PCa Commentary | Volume 129 – December 2018

Posted by Edward Weber | December 2018


This article benefited from the review of Dr. David Djang, Seattle Nuclear Medicine, Swedish Cancer Institute PET/CT.

It has been one year since the Commentary featured the Axumin PET/CT in the November 2017 issue. A great deal of new research about this scan performance has been published since then. The material in this issue is based on this research. Overall, these studies focus on the Axumin scan, which provides clinically relevant information about PSA levels that lead to significant changes in treatment plans for a majority of men. 

In brief, the Axumin PET/CT scan (generic name, 18F-fluciclovine) is a total-body metabolic scan identifying tumors based on their proliferation rates. Currently, the FDA-approved indication applies to cases of PSA relapse (suspected recurrent disease) after primary therapy. The National Comprehensive Cancer Network guidelines (NCCN) Version 4, 2018 mention the consideration of “F-18 fluciclovine PET/CT for detection of biochemically recurrent disease after initial treatment.” 

The Axumin PET/CT scan is available at over 400 locations throughout the USA. Locations can be viewed at the Axumin Imaging Center Location Directory: www.Axumin.com.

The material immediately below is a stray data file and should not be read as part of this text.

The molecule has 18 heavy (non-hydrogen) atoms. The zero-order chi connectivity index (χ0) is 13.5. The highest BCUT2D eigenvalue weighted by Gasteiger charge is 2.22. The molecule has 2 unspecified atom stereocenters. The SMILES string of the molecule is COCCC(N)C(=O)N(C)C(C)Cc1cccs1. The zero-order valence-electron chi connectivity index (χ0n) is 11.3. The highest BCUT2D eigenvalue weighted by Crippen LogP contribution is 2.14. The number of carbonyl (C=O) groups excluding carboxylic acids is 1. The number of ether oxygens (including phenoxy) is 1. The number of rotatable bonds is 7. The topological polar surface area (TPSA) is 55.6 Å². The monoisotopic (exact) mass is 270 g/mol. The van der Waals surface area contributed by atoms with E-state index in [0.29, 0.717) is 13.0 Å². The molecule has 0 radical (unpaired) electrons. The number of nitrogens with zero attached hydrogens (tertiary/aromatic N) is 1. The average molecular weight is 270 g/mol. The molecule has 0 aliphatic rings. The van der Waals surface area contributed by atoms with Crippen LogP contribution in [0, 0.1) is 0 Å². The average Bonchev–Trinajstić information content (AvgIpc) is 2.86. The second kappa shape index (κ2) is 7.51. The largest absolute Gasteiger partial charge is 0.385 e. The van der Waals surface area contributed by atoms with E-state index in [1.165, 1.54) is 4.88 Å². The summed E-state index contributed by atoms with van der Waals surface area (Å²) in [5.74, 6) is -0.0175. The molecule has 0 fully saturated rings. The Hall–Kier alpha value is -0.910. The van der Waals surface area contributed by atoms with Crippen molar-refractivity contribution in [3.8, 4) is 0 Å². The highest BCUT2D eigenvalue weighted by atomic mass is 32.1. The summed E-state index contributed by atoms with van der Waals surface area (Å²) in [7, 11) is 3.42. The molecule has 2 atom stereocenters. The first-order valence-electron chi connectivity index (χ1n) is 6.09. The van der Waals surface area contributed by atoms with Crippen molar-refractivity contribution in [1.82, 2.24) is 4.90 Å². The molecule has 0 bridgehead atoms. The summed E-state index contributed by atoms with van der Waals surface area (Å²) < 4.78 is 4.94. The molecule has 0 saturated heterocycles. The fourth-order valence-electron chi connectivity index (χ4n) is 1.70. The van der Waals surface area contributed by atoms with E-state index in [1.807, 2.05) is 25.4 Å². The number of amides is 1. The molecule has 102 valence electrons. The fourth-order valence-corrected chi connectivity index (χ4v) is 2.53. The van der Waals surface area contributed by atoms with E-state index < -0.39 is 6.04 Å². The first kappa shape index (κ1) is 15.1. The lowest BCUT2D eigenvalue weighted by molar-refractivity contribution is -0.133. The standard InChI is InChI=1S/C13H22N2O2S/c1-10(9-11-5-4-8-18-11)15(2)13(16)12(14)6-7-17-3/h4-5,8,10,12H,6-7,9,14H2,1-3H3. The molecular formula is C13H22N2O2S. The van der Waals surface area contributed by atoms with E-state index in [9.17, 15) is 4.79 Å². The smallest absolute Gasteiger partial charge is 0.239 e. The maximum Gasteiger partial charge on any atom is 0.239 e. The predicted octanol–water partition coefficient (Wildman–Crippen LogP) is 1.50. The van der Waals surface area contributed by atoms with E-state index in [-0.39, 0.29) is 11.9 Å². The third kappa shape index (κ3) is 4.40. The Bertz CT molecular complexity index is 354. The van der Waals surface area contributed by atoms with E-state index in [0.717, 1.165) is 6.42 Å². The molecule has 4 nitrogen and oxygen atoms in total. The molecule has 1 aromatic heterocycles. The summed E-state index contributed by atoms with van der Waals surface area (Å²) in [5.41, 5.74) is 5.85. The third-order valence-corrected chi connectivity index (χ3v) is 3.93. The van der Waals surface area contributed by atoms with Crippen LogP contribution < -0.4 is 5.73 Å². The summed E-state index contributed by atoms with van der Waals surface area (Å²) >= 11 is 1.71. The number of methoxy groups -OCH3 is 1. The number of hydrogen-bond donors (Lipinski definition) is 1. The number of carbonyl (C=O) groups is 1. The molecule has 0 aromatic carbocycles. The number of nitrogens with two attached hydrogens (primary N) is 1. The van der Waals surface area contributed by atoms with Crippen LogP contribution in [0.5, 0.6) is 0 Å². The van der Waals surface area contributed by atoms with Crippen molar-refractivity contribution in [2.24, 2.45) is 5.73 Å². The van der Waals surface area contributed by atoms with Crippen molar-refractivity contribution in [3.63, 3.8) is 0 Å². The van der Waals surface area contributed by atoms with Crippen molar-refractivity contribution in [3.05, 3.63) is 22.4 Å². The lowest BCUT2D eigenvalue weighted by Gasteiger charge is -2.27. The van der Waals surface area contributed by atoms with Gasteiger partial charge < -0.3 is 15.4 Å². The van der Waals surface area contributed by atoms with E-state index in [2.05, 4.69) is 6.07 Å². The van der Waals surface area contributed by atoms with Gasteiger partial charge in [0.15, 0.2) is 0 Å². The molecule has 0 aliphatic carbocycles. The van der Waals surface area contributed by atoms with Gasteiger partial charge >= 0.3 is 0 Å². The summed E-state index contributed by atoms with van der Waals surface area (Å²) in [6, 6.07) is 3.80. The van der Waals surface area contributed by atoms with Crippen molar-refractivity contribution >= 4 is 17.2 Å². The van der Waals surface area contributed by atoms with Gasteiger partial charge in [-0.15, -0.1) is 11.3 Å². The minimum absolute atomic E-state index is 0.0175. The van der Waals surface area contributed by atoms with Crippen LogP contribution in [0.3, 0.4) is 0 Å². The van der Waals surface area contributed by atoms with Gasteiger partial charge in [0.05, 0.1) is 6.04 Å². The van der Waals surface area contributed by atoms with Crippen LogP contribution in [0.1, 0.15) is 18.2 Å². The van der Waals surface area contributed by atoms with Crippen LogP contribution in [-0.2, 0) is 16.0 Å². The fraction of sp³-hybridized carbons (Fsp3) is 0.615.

The Axumin scan’s tumor detection rate varies in relation to the PSA, Gleason score, and PSA doubling time.

The Axumin scan’s detection of prostate cancer is determined by the metabolic activity of target tissue, i.e. the rate of uptake of the ersatz amino acid lysine. The sensitivity of the scan will depend on the size of the potential lesion in relation to its proliferation rate. For example, two lesions of similar size will offer different likelihoods of detection depending on their associated PSA, Gleason score, and PSADT. Consequently, any data about detection rates must be considered generalizations without additional details. The decision to obtain an Axumin scan should be informed by these factors.

That said, research papers do give important information about detection rates, usually in relation to PSA. An effort has been made in this Commentary to compress the extensive data detailed in these articles by focusing on detection rates at low PSA values, i.e., < 2 ng/mL, the range where clinically significant management decisions are typically made. 

Detection Rate Data from Parent and Schuster, J Nuc Med, 2018 Mar.

The detection rates with the Axumin scan for recurrent disease post-prostatectomy for PSA values of <1, 1-2, and > 2 ng/ml were 72.0%, 83.3%, and 100%, respectively (cited from Akin-Akintayo, see below). In a mixed post-prostatectomy and radiotherapy study, the detection rates for the same PSA values were lower: 37.5%, 91.7%, and 83.3%.

The difference in the rates at the <1 ng/mL level, i.e., 72% v 37.5%, could likely be explained by the different mean PSA doubling times: 4.4 +/- 13.0 months in the prostatectomy cohort v. 13.9 +/- 19.9 months in the mixed group. 

Major publications addressed the impact of the Axumin scan on disease management at two disease stages: 

  1. The impact of the Axumin scan at biochemical recurrence (BCR) post-prostatectomy on the decision to administer salvage radiotherapy and the configuration of the target field.
  2. The broader issue of the clinical usefulness of the Axumin scan when performed at  any point of PSA recurrence during the course of the disease and the scan’s influence on management.